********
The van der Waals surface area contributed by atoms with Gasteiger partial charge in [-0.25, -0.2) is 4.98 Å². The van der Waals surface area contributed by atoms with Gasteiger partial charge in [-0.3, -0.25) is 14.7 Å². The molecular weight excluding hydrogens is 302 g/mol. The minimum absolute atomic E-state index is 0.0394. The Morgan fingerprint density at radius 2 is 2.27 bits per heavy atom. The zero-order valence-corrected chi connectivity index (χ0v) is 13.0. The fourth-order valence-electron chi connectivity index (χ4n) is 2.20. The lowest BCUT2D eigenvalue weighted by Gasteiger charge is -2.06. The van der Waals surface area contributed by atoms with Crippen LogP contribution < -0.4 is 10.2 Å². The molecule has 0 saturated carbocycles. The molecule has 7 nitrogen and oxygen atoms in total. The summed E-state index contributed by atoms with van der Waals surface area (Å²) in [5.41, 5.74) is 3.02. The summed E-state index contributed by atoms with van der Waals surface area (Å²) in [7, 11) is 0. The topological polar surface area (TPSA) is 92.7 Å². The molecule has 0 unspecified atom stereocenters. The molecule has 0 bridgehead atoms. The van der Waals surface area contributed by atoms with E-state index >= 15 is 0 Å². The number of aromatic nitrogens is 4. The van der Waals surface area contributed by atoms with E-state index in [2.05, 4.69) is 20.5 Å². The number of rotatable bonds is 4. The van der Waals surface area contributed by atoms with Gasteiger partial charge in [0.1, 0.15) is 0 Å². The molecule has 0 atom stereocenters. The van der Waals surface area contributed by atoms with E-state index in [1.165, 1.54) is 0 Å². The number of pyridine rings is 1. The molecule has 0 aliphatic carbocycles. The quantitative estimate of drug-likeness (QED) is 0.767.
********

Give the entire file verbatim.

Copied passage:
The van der Waals surface area contributed by atoms with Gasteiger partial charge in [-0.25, -0.2) is 4.98 Å². The van der Waals surface area contributed by atoms with Gasteiger partial charge in [-0.3, -0.25) is 14.7 Å². The molecular weight excluding hydrogens is 302 g/mol. The minimum absolute atomic E-state index is 0.0394. The Morgan fingerprint density at radius 2 is 2.27 bits per heavy atom. The zero-order valence-corrected chi connectivity index (χ0v) is 13.0. The fourth-order valence-electron chi connectivity index (χ4n) is 2.20. The lowest BCUT2D eigenvalue weighted by Gasteiger charge is -2.06. The van der Waals surface area contributed by atoms with Crippen LogP contribution < -0.4 is 10.2 Å². The molecule has 0 saturated carbocycles. The molecule has 7 nitrogen and oxygen atoms in total. The summed E-state index contributed by atoms with van der Waals surface area (Å²) in [5.41, 5.74) is 3.02. The summed E-state index contributed by atoms with van der Waals surface area (Å²) in [7, 11) is 0. The topological polar surface area (TPSA) is 92.7 Å². The molecule has 0 unspecified atom stereocenters. The molecule has 0 bridgehead atoms. The van der Waals surface area contributed by atoms with E-state index >= 15 is 0 Å². The number of aromatic nitrogens is 4. The van der Waals surface area contributed by atoms with E-state index in [2.05, 4.69) is 20.5 Å². The number of rotatable bonds is 4. The van der Waals surface area contributed by atoms with Gasteiger partial charge in [0.1, 0.15) is 0 Å². The molecule has 0 atom stereocenters. The van der Waals surface area contributed by atoms with E-state index in [1.165, 1.54) is 0 Å². The number of pyridine rings is 1. The molecule has 0 aliphatic carbocycles. The quantitative estimate of drug-likeness (QED) is 0.767.